February 19, 2011
The Enchanted April
The Enchanted April by Elizabeth von Arnim
1922 Washington Square Press
Quit on 1/14/11
High above a bay on the Italian Riviera, the small medieval castle of San Salvatore was awash with the scent of flowers, its olive groves sweeping in terraced descent down to the sun-warmed sea. San Salvatore invited the heart to burst into bloom...
Mrs. Wilkins and Mrs. Arbuthnot are glad to leave their stifling duties and distant husbands behind; Mrs. Fisher wants only to sit in the sun and savor her youthful memories, while Lady Caroline Dester longs for the sweet oblivion of no adoring suitors. They agree to rent the castle for a month of blissful privacy. Yet, amid the showers of fragrant wisteria, in the hazy heat and sensuous silence, each one will be seduced and changed by the magic of San Salvatore...
I’m planning to travel to Italy (!!) next year to celebrate my 50th birthday. My hope is to read all of the books I’ve collected over the years that are set in that enchanting country. I’ve owned this particular book for more than a decade and I’ve tried to read it a couple of times, but have never gotten very far. After reading Bellezza’s review, I decided to give it another go. Well, I tried. But once again I failed to finish and quit after more than 100 pages. Maybe I’ll just have to settle for a viewing of the film.
That said, I did mark the following and after re-reading these little gems, I am actually re-considering the book.
The bedrooms and two of the sitting-rooms at San Salvatore were on the top floor, and opened into a roomy hall with a wide glass window at the north end. San Salvatore was rich in small gardens in different parts and on different levels. The garden this window looked down on was made on the highest part of the walls, and could only be reached through the corresponding spacious hall on the floor below. When Mrs. Wilkins came out of her room this window stood wide open, and beyond it in the sun was a Judas tree in full flower. There was no sign of anybody, no sound of voices or feet. Tubs of arum lilies stood about on the stone floor, and on a table flamed a huge bunch of fierce nasturtiums. Spacious, flowery, silent, with the wide window at the end opening into the garden, and the Judas tree absurdly beautiful in the sunshine, it seemed to Mrs. Wilkins, arrested on her way across to Mrs. Arbuthnot, too good to be true. Was she really going to live in this for a whole month? Up to now she had had to take what beauty she could as she went along, snatching at little bits of it when she came across it—a patch of daisies on a fine day in a Hampstead field, a flash of sunset between two chimney pots. She had never been in definitely, completely beautiful places. She had never been even in a venerable house; and such a thing as a profusion of flowers in her rooms was unattainable to her. Sometimes in the spring she had bought six tulips at Shoolbred's, unable to resist them, conscious that Mellersh if he knew what that had cost would think it inexcusable; but they had soon died, and then there were no more. As for the Judas tree, she hadn't an idea what it was, and gazed at it out there against the sky with the rapt expression of one who sees a heavenly vision.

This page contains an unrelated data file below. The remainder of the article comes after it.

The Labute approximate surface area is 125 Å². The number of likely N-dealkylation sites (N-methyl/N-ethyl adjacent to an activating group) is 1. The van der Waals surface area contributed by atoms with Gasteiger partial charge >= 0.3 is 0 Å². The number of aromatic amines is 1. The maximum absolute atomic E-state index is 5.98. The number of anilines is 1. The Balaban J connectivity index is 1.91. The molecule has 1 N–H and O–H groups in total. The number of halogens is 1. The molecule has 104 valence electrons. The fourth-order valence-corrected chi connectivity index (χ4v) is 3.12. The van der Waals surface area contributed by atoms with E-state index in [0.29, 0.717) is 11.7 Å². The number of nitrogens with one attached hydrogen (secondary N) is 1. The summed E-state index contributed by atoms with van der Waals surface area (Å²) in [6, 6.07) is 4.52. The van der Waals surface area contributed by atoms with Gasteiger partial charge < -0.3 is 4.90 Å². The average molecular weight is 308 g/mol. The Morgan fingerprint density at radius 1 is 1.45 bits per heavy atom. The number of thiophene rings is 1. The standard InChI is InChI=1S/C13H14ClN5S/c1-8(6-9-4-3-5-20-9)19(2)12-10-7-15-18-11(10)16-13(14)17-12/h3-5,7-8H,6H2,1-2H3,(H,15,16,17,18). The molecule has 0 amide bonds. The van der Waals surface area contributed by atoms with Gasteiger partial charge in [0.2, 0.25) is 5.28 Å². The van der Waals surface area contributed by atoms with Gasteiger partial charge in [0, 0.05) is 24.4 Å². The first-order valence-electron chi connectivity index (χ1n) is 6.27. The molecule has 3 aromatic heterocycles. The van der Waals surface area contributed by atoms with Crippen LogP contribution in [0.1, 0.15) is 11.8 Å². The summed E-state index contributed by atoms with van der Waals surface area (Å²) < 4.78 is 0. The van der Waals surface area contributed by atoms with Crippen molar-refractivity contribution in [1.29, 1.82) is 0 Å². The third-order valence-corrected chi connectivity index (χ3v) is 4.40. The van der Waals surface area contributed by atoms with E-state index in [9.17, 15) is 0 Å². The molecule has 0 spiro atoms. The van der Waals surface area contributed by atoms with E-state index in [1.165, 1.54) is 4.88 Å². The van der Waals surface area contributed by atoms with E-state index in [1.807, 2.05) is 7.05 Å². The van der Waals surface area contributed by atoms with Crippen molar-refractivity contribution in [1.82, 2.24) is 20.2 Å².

They left the path, and clambered down the olive terraces, down and down, to where at the bottom the warm, sleepy sea heaved gently among the rocks. There a pine-tree grew close to the water, and they sat under it, and a few yards away was a fishing-boat lying motionless and green-bellied on the water. The ripples of the sea made little gurgling noises at their feet. They screwed up their eyes to be able to look into the blaze of light beyond the shade of their tree. The hot smell from the pine-needles and from the cushions of wild thyme that padded the spaces between the rocks, and sometimes a smell of pure honey from a clump of warm irises up behind them in the sun, puffed across their faces. Very soon Mrs. Wilkins took her shoes and stockings off, and let her feet hang in the water. After watching her a minute Mrs. Arbuthnot did the same. Their happiness was then complete. Their husbands would not have known them. They left off talking. They ceased to mention heaven. They were just cups of acceptance.
Maybe I’ll just read it in bits & pieces and see if I wind up enjoying it as much as Bellezza. I'm having a difficult time saying I'm finished with this book...